And th Ari(i!ilionist9 who forgot (0 taliO
care o( soldiers' families Iho Abolitionists
who told us llmt the llemncrnts wanted the
Union d!;-?'ilvrd lln Abolitionists who said
Ih'inoeiaH turn trnilorf Iho Aliolitionit
who Rtnid nl nomo nnd daro not fif;ht, except
in tho form of n moll, in tlio nltack o( tomo
dufcufelcws Di'liiocinl, now tell us tho d d
cowardly truilor npd ra-.':ftlly thieves wo l.avo
found tlw in to bo lh.it
The In. w wur did iiollc K-.iC thu Unnm I
The war was Ihrri'fjre a lailure I
The white men of the Noilh were no match
lor tl c white nion o( the youth.
Tho war would hnvc ended in detent for the
North but l'o( iho negroes I
This in what Aboli'.iuniiils loll ill. lti'ckon
they will have a grod timo gMting U3 i;uiiiicd
soldi; rs engnj il-iii nuothir ciu-r.iL' for rotten,
nigger, mn.es nnd ttoVn pluiuler, taken by
foicc of lh." liiyt net f:oin v.vjncrt cud childicii.
' It eeeni) to me if the late war was a gag
it hunitntg a d d wirko.l, tifntmuiblp, tin-
cofis!i!iitional gig. It did not restore the
Union, but it made a pi!o ol Abolitioniats un l
wur I'emocnxls rich.
It nivir pievci.led jcc'tnion, but lift this
Union in the t"'0 we did uol liu 1 it.
ll never licni-lUtcd any one North or South
except thiol lug soldiers, 011117 chnpluii s,
swindling conlractoin, druuki ii olheeu, inejmi
pt teut goncraU and other fueli pets ot liiu Into
It didn't helji the white pcOpa.
It didn't help the iK'groes.
Il inipovcrL-hcd hull ( the Union.
It didn't make the Soulh liieudly to Xorll;
cro Idea?, Interwlg or piojile.
It piled a Idg debt upon us, and to. 4 from
119 iwo-thirdd of our mentia to pay it.
And now I am buck from the war to find llmt
I must pay tho mMt cxliorbitunt tax?; und
find that old liiudg'ngs a d d meau, narrow
mindol, Bliiv-iit-iii'ine coward is rich, with
rafo full ol United Slates notes or bomb,
which I must work the balanco of my life
to pay interest on, while lis cpcupes taxation
uud li'i in hliei.cja. J bad it bundled dollars
bounty to go to war. Xow I funic homo
Ci.d the town, county, clly and Stato in debt
lor tho money I had the wculth of tho coun
try is in bonds the ichool Iiouks in ruins
the bridges in loins tho court Iioiuch, ic,
ruins till Ihosc tLiogs lo bo bv.ilt up
bonds uud their interest to I 0 paid besides u
the other tuxes, uud the holders el bond liv
ing in luxuriou? idlcue-s, w iili lurgo iucones,
uud not one cent of tux lo pay uny body or
It was bud enough to fight for suel) cownrd-t.
It iii tun) enough to have it fuid we could
Lave whipped tho Houth wilhout the uid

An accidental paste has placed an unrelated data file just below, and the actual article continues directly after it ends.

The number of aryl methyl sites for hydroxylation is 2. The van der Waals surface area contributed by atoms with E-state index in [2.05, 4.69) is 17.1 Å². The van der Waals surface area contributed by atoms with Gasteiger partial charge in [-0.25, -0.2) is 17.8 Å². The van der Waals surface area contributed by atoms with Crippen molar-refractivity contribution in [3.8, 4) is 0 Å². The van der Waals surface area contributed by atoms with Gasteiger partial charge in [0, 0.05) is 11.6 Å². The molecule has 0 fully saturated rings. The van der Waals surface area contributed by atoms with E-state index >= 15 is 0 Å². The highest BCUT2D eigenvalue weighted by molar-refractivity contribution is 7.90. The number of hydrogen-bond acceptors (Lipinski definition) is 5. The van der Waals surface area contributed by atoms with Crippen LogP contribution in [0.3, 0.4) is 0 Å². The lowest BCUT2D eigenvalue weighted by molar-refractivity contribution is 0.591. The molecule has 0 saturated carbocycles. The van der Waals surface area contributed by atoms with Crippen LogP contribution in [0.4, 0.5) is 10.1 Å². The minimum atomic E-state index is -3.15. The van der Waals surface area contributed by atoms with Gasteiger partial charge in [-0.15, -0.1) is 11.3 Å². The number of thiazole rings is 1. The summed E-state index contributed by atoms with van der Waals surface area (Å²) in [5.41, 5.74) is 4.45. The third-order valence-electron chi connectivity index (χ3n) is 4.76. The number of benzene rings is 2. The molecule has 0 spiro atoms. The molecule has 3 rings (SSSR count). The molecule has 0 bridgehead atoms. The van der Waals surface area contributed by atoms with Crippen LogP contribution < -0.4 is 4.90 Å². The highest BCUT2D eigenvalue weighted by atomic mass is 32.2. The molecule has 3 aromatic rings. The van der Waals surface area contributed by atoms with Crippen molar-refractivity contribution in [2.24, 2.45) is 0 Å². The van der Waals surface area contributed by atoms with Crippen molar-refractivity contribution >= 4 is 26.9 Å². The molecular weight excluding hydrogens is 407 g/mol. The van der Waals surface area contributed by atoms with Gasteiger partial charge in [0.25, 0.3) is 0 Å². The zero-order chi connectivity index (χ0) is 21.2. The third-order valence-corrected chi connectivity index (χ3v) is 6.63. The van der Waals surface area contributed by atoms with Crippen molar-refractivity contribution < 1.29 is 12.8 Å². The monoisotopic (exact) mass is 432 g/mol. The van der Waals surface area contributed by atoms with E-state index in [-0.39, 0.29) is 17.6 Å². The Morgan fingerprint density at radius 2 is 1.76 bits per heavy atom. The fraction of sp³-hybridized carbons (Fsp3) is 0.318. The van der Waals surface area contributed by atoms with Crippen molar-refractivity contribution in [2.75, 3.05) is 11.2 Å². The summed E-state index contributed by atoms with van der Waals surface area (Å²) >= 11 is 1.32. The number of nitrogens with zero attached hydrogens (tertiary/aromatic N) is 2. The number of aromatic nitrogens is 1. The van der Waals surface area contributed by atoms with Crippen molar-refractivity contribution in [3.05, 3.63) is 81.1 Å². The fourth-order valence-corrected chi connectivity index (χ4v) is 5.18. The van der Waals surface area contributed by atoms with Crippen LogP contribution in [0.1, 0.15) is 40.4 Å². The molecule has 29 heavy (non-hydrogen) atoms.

tlwws high llavored negro troops who aio now
to be culled our cijuiU.
Il is bud enough to have enormous taxes
pay to repuir the d imngc3 time and wur have
wroujjit. lJut il' wor-e Ihan till to Lavu
pay six bundled million dollars a year of
to thu men who hold bonds exempt from
luxation; in oilier wouh, lo go to war,
then come homo nnd pay ourselves for being
slut al, woundcJ and kilkj. AboliUouiin'i
don't J ay.
Now I'm as good a man as any cf thorn.
No innn ha a right now to loid it over
I wear no badgo of tervitudo, advertising
I am a fit subject for shoulder-Ptrappid Uninjis;
cuQi, kicks, guard houses, io. U111 a relumed
soldier a poor mun who must work or aturve.
I lovir 117 country. I'm ft bcltur patriot
tho uiiiu who UFUs the poor man lo pay tuxes
and inUrebt on bond exempt fio;il taxation,
and 1 suy it boldly tkut the next time
bhuiildu u musket il will ho foi'trpiul laxhtiou,
ctjual rights nnd a dec tountiy. ( don't
tho Wen of lepiidiiitiou, but if tiovernniciit
don't tux her bondj, may 1 he damned if
ever pny a cent o( tuxes, lot my crippled
is a belter and a more houoiublo bund
the lioveijiiiient ever insued.' If all uro Inxcd
uliko, it is well. If not, ll'd rejitidiiilo,
Zl' .y Tho Prussian foldiers receive rucli
hulfa pouniJ 0! uiiul, u tulhVient ruauli(y
vegi tables and bread, ccii'i o, 11 Iii tlo brandy
und 601110 cigars. The victuals arc organized
for uneh batlnlijn. 11 very company bus
cook, who follows it every hero with a
cuntan,' which he Blocks in. Iho villages
towns hn prices. At Iho cinleeii
noldier can proeuie addi'.jonul i-upplies, us
oilier urmiud, with tho money of his pay.
Vai.i'aui.b Advick. A man in Hartford,
Ct., ndvcrl inert recently that oil receipt of
certu'u sum, ho would by return inuil instruct
any npplicunl how lo iiiuko a orluue,
directions were: "I'cddlo cigars, half Havana
und hull home-made, us I did. uud always
reedy to pick up a struy chicken." Ho
have added: "If that fui If- , ud veil me us 1
(hut )ou will iustiuct others how to uiuku
for iv u u ant) pocket tho proceeds."
From the Chicago Post.
The Gallows at Waukegan—Hanging of John
Kenedy, the Murderer of Maloney.
WAUKEGAN, July 27, 1866.
To d iy Ibo curtain fills upon tlio last
net of the horrible Tragedy which Las
been known M the Sand Ridgo Murder,
nnd the list of ihojmmodirtte acton in it
has disappeared from the singe.
THE DRAMA OF DEATH.
Ilhns 6cen a completo (luce-act play,
every act ending with n thrilling catastro
phe. 1'irslr tlicro was tho incoiing of
Kennedy wiili two ruflians Corbelt and
Fleming. Tbcy ndjuirn to a saloon.
where tlio inaslcr-rulliiin flits hn tools
with liquor. A hark is engaged, nnd the
thrco, taking n bottlo of whihky with
hem, st'.ll further to foitify iheir cotirnj;c.
proceed toward Hinnd lVidg,' wluro
t l I t a ' I
wclis nn inoiidiibivo man nnrncu i uiiick
Maloney. On their way tha plot which
has been hatching in Kennedy's brain is
livulged. They uiusl kill this man.
They havu no quarrel wuh him; ho is,
indeed, n, slrungi r; but ho has a m ih-